Women need more than words (and binders) to succeed at work

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For women to bridge the pay gap in the workplace and to find their way into boardrooms and senior leadership positions they’re going to need men’s assistance. This is not to patronise women, but simply a statement of the reality of who currently wields the power. What women need least is men who say one thing, but do another – men who talk about this issue using all the right words, but who’s actions don’t quite stack up. Women need more than words – they need real action.

There would be many men I could point to in order to make my point – both good and bad examples. But I shall pick on Governor Mitt Romney, presidential candidate for the United States this year. It’s not a good example, regardless of what he would have us believe.

In yesterday’s US Presidential debate, Governor Romney was asked about how he would deal with the issue of women’s pay inequality and under representation in the workplace. He eloquently responded that he had an excellent record as Governor of Massachusetts. Indeed, he did. But the reality is not quite as he portrayed it.

He explained that on becoming governor, he had been disappointed that all the people being considered for senior positions in his administration were men. He went on to say that he had requested his staff to find women applicants. They had come back with “binders full of women”. Besides a statement that has produced a bit of mirth (and a wonderful new set of parody pictures), this is just wrong. The history in his State is that well before he became Governor, a bipartisan woman’s group had been developed a portfolio (or binder, if you wish) of female candidates, and they presented these to Governor Romney when he took office. This was a concerted campaign, putting pressure on him and his administration to appoint women.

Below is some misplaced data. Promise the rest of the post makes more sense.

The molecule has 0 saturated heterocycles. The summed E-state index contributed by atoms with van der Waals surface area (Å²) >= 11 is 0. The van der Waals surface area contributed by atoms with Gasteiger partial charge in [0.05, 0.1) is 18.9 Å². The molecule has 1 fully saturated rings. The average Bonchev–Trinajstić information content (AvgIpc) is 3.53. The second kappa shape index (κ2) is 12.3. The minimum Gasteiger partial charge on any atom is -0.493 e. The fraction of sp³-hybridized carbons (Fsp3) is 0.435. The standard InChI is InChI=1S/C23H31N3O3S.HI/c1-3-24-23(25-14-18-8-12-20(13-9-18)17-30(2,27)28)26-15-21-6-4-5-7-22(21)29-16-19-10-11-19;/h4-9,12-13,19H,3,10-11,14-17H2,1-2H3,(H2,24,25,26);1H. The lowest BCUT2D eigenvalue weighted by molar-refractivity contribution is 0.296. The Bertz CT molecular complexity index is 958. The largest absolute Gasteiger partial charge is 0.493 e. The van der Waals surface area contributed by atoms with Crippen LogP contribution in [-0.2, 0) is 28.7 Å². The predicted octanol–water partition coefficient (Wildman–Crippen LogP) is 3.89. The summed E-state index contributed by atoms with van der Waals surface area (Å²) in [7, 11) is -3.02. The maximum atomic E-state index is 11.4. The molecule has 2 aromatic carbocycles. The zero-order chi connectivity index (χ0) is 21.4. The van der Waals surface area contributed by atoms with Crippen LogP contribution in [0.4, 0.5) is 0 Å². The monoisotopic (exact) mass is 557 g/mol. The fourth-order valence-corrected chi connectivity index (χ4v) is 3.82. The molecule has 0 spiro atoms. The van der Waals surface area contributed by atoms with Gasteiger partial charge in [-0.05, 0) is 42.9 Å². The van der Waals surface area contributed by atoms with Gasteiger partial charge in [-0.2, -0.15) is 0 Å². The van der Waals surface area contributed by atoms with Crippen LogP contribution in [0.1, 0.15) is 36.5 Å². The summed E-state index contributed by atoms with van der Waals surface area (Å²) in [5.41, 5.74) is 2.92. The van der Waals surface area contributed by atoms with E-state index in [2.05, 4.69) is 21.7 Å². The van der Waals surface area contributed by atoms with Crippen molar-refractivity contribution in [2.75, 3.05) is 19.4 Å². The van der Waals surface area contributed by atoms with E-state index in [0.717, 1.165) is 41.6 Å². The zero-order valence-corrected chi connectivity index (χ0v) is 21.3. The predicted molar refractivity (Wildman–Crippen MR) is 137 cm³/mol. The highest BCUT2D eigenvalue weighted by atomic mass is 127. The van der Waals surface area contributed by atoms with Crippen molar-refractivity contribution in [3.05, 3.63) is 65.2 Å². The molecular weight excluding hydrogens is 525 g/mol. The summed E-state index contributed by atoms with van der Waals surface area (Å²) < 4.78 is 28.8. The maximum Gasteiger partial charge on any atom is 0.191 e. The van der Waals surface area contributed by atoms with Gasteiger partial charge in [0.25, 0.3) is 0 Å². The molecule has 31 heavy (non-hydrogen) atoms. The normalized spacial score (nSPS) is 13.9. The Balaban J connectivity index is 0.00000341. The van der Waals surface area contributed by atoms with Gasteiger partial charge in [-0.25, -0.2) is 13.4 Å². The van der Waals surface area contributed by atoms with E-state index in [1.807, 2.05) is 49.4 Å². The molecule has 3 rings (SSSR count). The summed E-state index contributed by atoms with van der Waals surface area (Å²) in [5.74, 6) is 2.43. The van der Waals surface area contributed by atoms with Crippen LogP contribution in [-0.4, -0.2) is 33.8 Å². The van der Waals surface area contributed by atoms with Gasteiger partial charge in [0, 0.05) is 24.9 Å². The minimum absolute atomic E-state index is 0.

He deserves credit for doing so. But the reality is that his own network had only male candidates in it. And it took a concerted external effort to get him to appoint women. At Bain Capital, he had an entirely men only leadership team. There were no women partners at Bain during his tenure. Read the details, with supporting links here.


It’s interesting to note that Romney (and his campaign later) also refused to say whether he supports the Lily Ledbetter Fair Pay Act.

So, Governor Romney did some good in his State, under pressure and together with a well organised campaign. He should take some credit for this. But, not what he did last night. And saying that his chief of staff was allowed to leave at 5pm so she could “go home and cook supper for her family” and that he got “binders full of women” might not have helped him in appearing liberated and female-friendly.

I don’t hide the fact that I am not a fan of the current crop of Republican ideologues, nor a fan of candidate Romney’s subservience to their agenda, so I am sure there is some bias in my choice of example. But I still think it’s a decent example of the type of men and male thinking that does NOT help women in the workplace.